To the side of the room, the main sink has been moved under a large window to provide a view while also opening up the main island, which features the same Carrara marble used throughout the room. Behind the stone wall, a service space with a second sink, two dishwashers, an ice maker, individual fridge and freezer columns, and a wine fridge complete the kitchen’s functional and entertaining-oriented layout.


Dining Room

Fireside Antiques/Laura Roland Interiors

At the front of the house, the dining room sits flooded with natural light. Rays interact with the room’s statement chandelier, a one-of-a-kind piece created by Laura Roland of Fireside Antiques and Laura Roland Interiors, who collected each of the crystals and hand-strung them one by one. The tiny light reflections create Roland’s intended illusion of water on a sunny day.

“The John Evans painting was the first thing I found, and it was my inspiration,” explains Roland of the pond scene hung over the buffet. “I wanted you to feel like you’re in the painting.”

Algae-hued paint, Benjamin Moore’s “Mountain Moss,” sets the room off from the larger living spaces to which it connects. A jute rug further immerses guests into Roland’s nature-oriented vision. “I wanted to bring people down to earth,” she says, “but still touch on the elegance of nature that I think fits well in a dining room.”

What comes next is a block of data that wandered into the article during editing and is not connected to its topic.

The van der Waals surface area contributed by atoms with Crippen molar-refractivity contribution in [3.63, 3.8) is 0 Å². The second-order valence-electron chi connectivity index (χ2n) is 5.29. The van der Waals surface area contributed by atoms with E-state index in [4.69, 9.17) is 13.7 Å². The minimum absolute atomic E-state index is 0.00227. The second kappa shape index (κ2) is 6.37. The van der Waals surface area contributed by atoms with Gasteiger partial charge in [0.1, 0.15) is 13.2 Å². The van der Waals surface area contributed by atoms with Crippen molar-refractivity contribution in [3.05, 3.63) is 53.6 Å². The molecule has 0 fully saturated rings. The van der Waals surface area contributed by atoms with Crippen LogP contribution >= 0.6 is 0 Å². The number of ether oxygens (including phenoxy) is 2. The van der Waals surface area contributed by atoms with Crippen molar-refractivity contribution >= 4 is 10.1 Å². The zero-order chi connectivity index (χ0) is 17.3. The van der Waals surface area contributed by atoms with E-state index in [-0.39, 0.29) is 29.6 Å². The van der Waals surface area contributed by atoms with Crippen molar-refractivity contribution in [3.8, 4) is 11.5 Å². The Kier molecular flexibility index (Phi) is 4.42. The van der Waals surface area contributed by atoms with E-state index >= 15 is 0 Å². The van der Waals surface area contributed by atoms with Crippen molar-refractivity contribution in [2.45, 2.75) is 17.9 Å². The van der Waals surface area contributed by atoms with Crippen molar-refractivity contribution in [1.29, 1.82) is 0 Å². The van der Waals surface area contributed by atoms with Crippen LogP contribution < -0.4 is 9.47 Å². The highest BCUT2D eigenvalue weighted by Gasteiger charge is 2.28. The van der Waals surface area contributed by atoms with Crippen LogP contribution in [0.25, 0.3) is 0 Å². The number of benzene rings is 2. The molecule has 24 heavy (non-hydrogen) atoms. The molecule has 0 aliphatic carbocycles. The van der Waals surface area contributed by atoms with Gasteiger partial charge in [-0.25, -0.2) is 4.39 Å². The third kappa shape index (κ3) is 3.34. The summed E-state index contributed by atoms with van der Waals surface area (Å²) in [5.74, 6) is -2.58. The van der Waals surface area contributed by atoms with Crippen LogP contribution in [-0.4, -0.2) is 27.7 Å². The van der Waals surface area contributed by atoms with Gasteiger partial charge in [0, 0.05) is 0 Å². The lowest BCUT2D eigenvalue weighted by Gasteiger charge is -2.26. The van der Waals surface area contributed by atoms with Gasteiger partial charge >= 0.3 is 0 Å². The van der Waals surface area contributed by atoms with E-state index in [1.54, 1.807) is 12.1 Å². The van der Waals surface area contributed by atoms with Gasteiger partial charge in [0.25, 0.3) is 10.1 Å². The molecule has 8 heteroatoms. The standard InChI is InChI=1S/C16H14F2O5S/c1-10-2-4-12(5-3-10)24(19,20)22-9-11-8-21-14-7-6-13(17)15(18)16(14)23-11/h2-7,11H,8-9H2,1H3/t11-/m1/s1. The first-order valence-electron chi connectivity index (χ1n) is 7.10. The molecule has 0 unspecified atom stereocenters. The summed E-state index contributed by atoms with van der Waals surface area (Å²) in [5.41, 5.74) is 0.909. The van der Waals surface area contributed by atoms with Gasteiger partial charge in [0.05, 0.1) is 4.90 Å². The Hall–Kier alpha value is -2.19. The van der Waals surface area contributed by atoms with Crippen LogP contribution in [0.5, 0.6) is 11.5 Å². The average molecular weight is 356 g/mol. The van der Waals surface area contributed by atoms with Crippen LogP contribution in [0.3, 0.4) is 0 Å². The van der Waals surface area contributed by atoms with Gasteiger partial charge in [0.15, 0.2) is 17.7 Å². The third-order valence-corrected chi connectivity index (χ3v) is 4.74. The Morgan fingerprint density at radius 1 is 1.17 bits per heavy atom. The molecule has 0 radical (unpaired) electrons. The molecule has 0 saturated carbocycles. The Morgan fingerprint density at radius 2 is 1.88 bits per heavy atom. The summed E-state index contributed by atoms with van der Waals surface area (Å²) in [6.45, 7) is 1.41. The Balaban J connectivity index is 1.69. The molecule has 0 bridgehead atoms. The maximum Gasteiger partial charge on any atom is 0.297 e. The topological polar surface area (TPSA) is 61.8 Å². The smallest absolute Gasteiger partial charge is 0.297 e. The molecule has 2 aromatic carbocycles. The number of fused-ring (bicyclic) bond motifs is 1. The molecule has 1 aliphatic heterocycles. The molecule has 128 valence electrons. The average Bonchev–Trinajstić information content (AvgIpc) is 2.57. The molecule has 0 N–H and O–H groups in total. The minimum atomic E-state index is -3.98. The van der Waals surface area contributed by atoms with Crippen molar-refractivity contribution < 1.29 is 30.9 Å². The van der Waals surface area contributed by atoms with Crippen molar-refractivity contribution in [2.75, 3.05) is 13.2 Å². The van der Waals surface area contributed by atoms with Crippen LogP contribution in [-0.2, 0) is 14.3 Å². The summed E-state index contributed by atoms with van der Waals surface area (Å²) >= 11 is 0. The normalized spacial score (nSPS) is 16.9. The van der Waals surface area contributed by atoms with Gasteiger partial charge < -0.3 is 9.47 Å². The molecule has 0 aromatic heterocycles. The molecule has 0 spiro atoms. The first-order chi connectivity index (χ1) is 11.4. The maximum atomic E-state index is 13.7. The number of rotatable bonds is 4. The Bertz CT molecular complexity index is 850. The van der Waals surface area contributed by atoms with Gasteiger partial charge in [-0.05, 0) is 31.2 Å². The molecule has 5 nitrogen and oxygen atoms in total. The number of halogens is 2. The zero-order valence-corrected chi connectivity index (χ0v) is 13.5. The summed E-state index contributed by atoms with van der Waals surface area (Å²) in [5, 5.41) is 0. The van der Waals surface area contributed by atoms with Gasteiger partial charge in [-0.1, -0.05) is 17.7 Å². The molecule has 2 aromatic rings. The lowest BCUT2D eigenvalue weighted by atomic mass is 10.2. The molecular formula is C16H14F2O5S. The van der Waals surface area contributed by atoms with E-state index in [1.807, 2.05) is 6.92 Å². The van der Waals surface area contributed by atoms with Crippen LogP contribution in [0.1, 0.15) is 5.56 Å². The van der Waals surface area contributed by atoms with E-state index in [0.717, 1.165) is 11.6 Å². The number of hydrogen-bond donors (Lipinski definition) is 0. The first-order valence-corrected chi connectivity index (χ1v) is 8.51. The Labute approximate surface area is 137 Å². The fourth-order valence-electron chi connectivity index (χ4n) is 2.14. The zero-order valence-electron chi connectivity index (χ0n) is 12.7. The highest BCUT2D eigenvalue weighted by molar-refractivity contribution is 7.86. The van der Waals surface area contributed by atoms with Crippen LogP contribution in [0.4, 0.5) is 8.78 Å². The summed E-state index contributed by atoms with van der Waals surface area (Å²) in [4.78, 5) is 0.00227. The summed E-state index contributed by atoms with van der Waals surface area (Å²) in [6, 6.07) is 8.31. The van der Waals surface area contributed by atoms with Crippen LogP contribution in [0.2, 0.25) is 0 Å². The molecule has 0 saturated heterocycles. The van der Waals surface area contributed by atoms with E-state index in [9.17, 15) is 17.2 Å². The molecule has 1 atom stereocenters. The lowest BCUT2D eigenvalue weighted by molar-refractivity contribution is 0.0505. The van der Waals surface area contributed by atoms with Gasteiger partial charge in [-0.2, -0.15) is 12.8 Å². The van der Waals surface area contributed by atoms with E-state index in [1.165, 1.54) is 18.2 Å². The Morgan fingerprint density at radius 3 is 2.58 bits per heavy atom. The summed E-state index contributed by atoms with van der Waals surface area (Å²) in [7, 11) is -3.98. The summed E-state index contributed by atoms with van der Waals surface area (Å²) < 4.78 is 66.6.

When it came to adding those refined touches, Roland struck a balance between casual and formal. Simple green pickling jars with garden clippings fit seamlessly beside a setting of Haviland & Parlon “Syracuse” plates. Antique Venetian port glasses and etched drinking glasses stand alongside taper candles in a variety of colors.

“Unexpected is my thing,” Roland notes. “When I was thinking about the space, I was stuck on the question of what you put on your table that’s meaningful. I think that comes from a collection.”


Mudroom

Abat-Jour Interiors

The inclusion of a mudroom—an often forgotten but invaluable space—demonstrates the Centannis’ focus on the function behind the aesthetics, a theme they carried throughout the home.

A white oak built-in with drawers and seats for setting down bags or putting on shoes is the major statement in the small space. Rivaling for attention, though, is a bust perched on a custom iron table, both added by Abat-Jour Interiors owner William Evans.

“I try to get things you don’t normally find,” explains Evans, noting that the two iron lamps are his own design, nicknamed the “perfect floor lamp” for their hidden bulbs and wires.

To finish off the space while bringing comfort to the all-wood built-in, Evans added custom-made grey cushions, as well as brown velvet throw pillows sourced from McMillin Interiors.


Pantry

In Line Organizing

Cans arranged in color order, baskets with dry erase labels, Lazy Susans galore. This pantry is Instagram-worthy. However, according to organizer Anna Napier of In Line Organizing, the elements that she brought to this space are more than just easy on the eyes. Each basket, bin and jar is rooted in practicality.